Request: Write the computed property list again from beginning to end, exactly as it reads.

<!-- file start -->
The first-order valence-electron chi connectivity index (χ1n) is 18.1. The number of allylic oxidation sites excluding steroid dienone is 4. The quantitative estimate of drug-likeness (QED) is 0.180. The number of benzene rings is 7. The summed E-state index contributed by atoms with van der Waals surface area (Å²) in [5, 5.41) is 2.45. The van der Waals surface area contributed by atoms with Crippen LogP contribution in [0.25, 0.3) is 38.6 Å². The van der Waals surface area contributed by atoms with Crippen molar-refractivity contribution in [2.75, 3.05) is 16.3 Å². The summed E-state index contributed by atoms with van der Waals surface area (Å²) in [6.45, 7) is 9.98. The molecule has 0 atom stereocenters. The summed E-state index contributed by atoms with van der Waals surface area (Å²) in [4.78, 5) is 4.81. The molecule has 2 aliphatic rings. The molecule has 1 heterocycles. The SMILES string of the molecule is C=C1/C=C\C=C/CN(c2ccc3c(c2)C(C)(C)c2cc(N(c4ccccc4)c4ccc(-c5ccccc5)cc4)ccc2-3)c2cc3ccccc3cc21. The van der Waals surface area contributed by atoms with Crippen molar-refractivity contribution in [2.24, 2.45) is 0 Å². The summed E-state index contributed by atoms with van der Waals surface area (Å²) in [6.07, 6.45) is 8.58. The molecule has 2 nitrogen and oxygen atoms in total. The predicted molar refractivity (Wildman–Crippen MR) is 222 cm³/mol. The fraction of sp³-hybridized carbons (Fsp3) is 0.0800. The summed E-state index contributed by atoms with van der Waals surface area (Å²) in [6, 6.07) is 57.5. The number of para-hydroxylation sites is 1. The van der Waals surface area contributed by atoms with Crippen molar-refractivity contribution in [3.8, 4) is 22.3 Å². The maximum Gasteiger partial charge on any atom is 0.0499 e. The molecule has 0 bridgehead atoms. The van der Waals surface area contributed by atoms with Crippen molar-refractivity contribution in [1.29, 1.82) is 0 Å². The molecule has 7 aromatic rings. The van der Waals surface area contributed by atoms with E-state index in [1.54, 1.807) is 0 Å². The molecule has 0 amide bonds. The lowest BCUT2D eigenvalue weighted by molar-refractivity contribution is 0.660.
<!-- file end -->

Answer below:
The first-order valence-electron chi connectivity index (χ1n) is 18.1. The number of allylic oxidation sites excluding steroid dienone is 4. The quantitative estimate of drug-likeness (QED) is 0.180. The number of benzene rings is 7. The summed E-state index contributed by atoms with van der Waals surface area (Å²) in [5, 5.41) is 2.45. The van der Waals surface area contributed by atoms with Crippen LogP contribution in [0.25, 0.3) is 38.6 Å². The van der Waals surface area contributed by atoms with Crippen molar-refractivity contribution in [2.75, 3.05) is 16.3 Å². The summed E-state index contributed by atoms with van der Waals surface area (Å²) in [6.45, 7) is 9.98. The molecule has 0 atom stereocenters. The summed E-state index contributed by atoms with van der Waals surface area (Å²) in [4.78, 5) is 4.81. The molecule has 2 aliphatic rings. The molecule has 1 heterocycles. The SMILES string of the molecule is C=C1/C=C\C=C/CN(c2ccc3c(c2)C(C)(C)c2cc(N(c4ccccc4)c4ccc(-c5ccccc5)cc4)ccc2-3)c2cc3ccccc3cc21. The van der Waals surface area contributed by atoms with Crippen molar-refractivity contribution in [2.24, 2.45) is 0 Å². The summed E-state index contributed by atoms with van der Waals surface area (Å²) in [6.07, 6.45) is 8.58. The molecule has 2 nitrogen and oxygen atoms in total. The predicted molar refractivity (Wildman–Crippen MR) is 222 cm³/mol. The fraction of sp³-hybridized carbons (Fsp3) is 0.0800. The summed E-state index contributed by atoms with van der Waals surface area (Å²) in [6, 6.07) is 57.5. The number of para-hydroxylation sites is 1. The van der Waals surface area contributed by atoms with Crippen molar-refractivity contribution in [3.8, 4) is 22.3 Å². The maximum Gasteiger partial charge on any atom is 0.0499 e. The molecule has 0 bridgehead atoms. The van der Waals surface area contributed by atoms with Crippen molar-refractivity contribution in [1.29, 1.82) is 0 Å². The molecule has 7 aromatic rings. The van der Waals surface area contributed by atoms with E-state index in [1.54, 1.807) is 0 Å². The molecule has 0 amide bonds. The lowest BCUT2D eigenvalue weighted by molar-refractivity contribution is 0.660.